As a runner, I know it’s common to see some otherwise unusual things on the course: Men bleeding from chaffed nipples, a few people who weren’t able to make it to the bathroom in time, etc. But Kiran Gandhi took it a step father during the London Marathon in April when she decided to run without a tampon — knowing very well that she would bleed during the race.
“I got my flow the night before the London Marathon and it was extremely painful,” Kiran said in a recent post for Medium. “Running 26.2 miles with a wad of cotton material wedged between my legs just seemed so absurd… I decided to just take some midol, hope I wouldn’t cramp, bleed freely and just run.”
While running, the Harvard graduate said she thought “about how women and men have both been effectively socialized to pretend periods don’t exist.” She explained in the post that millions of women face financial, societal or other barriers when they have their periods. (More graphic photos are available to see on Kiran’s original blog.)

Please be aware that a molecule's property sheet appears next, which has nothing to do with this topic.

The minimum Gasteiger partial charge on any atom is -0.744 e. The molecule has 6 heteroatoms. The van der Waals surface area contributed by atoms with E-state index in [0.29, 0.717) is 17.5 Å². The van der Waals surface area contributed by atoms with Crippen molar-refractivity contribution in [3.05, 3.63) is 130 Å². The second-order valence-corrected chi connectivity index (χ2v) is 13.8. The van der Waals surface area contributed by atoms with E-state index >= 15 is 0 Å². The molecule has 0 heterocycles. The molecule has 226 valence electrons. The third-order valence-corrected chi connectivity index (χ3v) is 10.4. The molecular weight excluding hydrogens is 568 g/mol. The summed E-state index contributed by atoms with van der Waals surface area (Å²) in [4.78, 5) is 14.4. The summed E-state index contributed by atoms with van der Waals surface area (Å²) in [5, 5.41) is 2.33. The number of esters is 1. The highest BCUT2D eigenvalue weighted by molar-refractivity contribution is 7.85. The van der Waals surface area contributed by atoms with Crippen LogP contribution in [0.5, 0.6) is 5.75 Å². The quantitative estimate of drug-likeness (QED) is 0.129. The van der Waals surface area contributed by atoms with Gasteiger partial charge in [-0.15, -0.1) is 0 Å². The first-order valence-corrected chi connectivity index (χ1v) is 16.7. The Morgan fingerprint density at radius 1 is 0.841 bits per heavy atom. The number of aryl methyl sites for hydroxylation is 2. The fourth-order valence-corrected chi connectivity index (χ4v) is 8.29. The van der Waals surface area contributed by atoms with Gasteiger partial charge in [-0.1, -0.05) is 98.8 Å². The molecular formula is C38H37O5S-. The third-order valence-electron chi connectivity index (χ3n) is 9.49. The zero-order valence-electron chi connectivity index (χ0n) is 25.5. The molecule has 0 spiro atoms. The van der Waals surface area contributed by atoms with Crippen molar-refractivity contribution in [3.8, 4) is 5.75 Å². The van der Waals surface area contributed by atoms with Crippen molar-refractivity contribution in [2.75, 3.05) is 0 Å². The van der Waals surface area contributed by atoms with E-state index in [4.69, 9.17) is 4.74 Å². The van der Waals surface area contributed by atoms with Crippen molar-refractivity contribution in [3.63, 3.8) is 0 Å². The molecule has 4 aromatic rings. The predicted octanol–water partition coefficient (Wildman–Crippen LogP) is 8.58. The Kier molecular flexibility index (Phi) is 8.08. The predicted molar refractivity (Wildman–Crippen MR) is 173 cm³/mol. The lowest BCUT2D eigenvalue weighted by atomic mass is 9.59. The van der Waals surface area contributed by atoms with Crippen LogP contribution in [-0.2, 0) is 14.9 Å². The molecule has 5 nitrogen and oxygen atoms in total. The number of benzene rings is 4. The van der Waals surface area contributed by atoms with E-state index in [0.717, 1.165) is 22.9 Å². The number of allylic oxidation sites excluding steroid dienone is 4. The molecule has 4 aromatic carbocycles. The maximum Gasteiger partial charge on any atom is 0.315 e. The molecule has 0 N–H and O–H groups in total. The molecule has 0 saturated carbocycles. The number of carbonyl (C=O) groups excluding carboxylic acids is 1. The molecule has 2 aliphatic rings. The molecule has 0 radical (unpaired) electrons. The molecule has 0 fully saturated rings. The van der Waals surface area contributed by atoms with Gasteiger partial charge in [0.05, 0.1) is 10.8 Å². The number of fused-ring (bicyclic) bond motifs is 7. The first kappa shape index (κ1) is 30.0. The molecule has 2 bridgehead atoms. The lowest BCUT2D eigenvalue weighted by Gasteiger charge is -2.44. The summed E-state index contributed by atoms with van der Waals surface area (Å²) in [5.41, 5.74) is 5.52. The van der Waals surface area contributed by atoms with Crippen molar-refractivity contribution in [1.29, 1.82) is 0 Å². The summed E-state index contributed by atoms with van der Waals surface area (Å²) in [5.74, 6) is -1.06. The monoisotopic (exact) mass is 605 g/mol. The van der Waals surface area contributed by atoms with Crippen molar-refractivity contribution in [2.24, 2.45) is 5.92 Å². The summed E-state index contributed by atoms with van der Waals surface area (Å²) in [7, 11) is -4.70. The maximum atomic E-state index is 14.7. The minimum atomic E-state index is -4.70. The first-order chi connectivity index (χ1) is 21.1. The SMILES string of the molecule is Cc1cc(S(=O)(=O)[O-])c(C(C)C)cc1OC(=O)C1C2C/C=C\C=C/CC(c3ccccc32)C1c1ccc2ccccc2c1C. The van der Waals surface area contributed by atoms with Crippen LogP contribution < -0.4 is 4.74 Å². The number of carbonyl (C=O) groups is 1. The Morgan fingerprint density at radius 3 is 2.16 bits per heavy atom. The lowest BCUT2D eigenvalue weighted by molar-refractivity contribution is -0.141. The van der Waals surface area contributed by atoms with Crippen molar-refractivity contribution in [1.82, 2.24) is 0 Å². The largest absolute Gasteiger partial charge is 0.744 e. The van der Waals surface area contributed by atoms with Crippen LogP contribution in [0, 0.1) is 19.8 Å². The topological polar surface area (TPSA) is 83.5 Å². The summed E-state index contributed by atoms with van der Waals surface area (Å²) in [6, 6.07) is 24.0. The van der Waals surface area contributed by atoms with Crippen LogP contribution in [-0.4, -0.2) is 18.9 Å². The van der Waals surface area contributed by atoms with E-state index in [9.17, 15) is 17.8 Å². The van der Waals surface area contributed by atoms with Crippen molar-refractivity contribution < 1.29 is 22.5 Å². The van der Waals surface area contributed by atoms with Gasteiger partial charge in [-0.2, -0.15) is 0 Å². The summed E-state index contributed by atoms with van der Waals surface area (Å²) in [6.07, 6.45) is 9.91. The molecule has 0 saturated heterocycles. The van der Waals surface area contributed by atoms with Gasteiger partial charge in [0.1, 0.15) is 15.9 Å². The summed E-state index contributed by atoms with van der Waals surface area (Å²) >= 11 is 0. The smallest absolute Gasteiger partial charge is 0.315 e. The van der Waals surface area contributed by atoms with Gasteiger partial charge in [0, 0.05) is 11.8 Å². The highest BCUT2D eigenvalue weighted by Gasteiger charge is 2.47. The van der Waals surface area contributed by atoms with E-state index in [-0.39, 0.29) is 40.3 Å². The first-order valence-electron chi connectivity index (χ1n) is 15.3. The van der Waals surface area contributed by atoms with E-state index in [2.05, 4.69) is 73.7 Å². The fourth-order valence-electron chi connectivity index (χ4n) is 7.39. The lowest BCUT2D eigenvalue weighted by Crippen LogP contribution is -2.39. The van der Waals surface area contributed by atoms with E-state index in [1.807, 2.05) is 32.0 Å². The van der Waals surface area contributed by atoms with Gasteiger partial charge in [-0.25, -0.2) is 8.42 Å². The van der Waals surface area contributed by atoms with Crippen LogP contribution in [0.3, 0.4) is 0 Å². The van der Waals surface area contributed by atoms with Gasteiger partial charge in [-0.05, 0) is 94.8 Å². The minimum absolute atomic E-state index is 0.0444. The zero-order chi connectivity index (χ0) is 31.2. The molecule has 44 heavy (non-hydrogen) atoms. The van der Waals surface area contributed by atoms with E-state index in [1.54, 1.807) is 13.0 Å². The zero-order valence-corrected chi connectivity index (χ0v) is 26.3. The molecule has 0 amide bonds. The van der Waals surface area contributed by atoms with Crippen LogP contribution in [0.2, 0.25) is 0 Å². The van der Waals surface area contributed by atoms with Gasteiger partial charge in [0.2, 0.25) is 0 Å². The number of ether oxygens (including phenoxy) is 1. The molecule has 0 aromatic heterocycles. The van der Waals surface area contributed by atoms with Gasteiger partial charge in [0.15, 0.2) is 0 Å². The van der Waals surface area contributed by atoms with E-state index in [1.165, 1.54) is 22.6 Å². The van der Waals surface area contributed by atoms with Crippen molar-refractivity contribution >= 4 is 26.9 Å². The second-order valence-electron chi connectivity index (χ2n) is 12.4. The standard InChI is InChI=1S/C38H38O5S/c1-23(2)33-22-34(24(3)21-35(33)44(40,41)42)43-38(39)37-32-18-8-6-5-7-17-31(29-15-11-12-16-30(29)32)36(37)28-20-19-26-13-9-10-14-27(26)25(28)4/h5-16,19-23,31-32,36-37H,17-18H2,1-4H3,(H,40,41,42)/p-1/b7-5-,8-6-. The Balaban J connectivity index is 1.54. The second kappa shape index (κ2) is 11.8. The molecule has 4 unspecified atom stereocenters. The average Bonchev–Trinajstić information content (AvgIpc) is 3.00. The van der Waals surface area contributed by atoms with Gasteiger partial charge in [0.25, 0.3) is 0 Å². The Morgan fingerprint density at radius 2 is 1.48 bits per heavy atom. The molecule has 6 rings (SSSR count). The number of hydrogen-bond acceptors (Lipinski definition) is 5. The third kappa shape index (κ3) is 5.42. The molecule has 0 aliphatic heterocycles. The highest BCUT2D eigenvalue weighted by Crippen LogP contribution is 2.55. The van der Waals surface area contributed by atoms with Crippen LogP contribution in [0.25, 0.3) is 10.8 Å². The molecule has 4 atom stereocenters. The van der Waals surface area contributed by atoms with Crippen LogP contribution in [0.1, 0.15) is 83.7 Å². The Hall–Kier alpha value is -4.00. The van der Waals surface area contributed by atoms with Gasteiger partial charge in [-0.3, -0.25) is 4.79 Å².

“The 2015 London Marathon was everything for me. I trained for a year and then it happened and it really was an epic, epic thing,” said Kiran, who also raised $6,000 with her friends for breast cancer awareness. “We ran for women who can’t show their periods in public and for women who can’t compete in athletic events. We ran for our friends who have suffered through period cramps at work and for women who have survived breast cancer.”
Although many are applauding her admirable stance, not everyone online supports Kiran’s method for raising awareness. Here is a sampling of comments…
“People are commenting that it’s gross, because that’s exactly what it is. If I sh*t myself and walked around saying it was to ‘de-stigmatise’ the plight of people without access to toilet roll or sanitation, I’m pretty confident people would say the same thing,” one said.
“Running a marathon during your period is some achievement but we do not need the histrionics of the blood letting,” another said. “Women have coped without tampons since the dawning of time and some still have to – but they find ways to maintain hygiene and dignity without this overt misplaced feminist attempt to highlight a problem of nature.”
Do you support Kiran’s decision or think it was unnecessary?